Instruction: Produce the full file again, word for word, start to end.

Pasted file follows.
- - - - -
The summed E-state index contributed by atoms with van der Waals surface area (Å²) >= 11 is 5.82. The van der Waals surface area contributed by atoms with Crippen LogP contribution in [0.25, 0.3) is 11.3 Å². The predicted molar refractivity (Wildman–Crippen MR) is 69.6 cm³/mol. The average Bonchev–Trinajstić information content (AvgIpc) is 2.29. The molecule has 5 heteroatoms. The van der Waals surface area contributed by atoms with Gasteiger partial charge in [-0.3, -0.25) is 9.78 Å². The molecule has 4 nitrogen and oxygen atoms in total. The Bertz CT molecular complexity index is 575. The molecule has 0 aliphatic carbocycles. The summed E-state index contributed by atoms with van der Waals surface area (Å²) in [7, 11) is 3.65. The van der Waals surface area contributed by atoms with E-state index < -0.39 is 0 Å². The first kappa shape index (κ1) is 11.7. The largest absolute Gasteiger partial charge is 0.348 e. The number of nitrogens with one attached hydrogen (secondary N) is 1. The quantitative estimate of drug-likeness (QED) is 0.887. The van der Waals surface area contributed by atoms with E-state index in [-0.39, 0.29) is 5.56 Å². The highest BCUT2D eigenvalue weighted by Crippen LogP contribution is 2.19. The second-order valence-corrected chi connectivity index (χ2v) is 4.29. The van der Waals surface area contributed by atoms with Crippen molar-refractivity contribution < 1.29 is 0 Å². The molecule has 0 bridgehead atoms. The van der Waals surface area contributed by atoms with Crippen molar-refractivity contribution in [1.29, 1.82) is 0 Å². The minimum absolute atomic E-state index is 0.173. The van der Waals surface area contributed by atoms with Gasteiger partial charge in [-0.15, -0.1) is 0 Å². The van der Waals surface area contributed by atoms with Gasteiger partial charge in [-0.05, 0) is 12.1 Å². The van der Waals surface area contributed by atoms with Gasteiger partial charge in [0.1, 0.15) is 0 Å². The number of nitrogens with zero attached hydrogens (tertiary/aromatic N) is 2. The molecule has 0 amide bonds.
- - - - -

The summed E-state index contributed by atoms with van der Waals surface area (Å²) >= 11 is 5.82. The van der Waals surface area contributed by atoms with Crippen LogP contribution in [0.25, 0.3) is 11.3 Å². The predicted molar refractivity (Wildman–Crippen MR) is 69.6 cm³/mol. The average Bonchev–Trinajstić information content (AvgIpc) is 2.29. The molecule has 5 heteroatoms. The van der Waals surface area contributed by atoms with Gasteiger partial charge in [-0.3, -0.25) is 9.78 Å². The molecule has 4 nitrogen and oxygen atoms in total. The Bertz CT molecular complexity index is 575. The molecule has 0 aliphatic carbocycles. The summed E-state index contributed by atoms with van der Waals surface area (Å²) in [7, 11) is 3.65. The van der Waals surface area contributed by atoms with E-state index < -0.39 is 0 Å². The first kappa shape index (κ1) is 11.7. The largest absolute Gasteiger partial charge is 0.348 e. The number of nitrogens with one attached hydrogen (secondary N) is 1. The quantitative estimate of drug-likeness (QED) is 0.887. The van der Waals surface area contributed by atoms with E-state index in [-0.39, 0.29) is 5.56 Å². The highest BCUT2D eigenvalue weighted by Crippen LogP contribution is 2.19. The second-order valence-corrected chi connectivity index (χ2v) is 4.29. The van der Waals surface area contributed by atoms with Crippen molar-refractivity contribution < 1.29 is 0 Å². The molecule has 0 bridgehead atoms. The van der Waals surface area contributed by atoms with Crippen molar-refractivity contribution in [1.29, 1.82) is 0 Å². The minimum absolute atomic E-state index is 0.173. The van der Waals surface area contributed by atoms with Gasteiger partial charge in [-0.15, -0.1) is 0 Å². The van der Waals surface area contributed by atoms with Gasteiger partial charge in [-0.05, 0) is 12.1 Å². The van der Waals surface area contributed by atoms with Gasteiger partial charge in [0.1, 0.15) is 0 Å². The number of nitrogens with zero attached hydrogens (tertiary/aromatic N) is 2. The molecule has 0 amide bonds.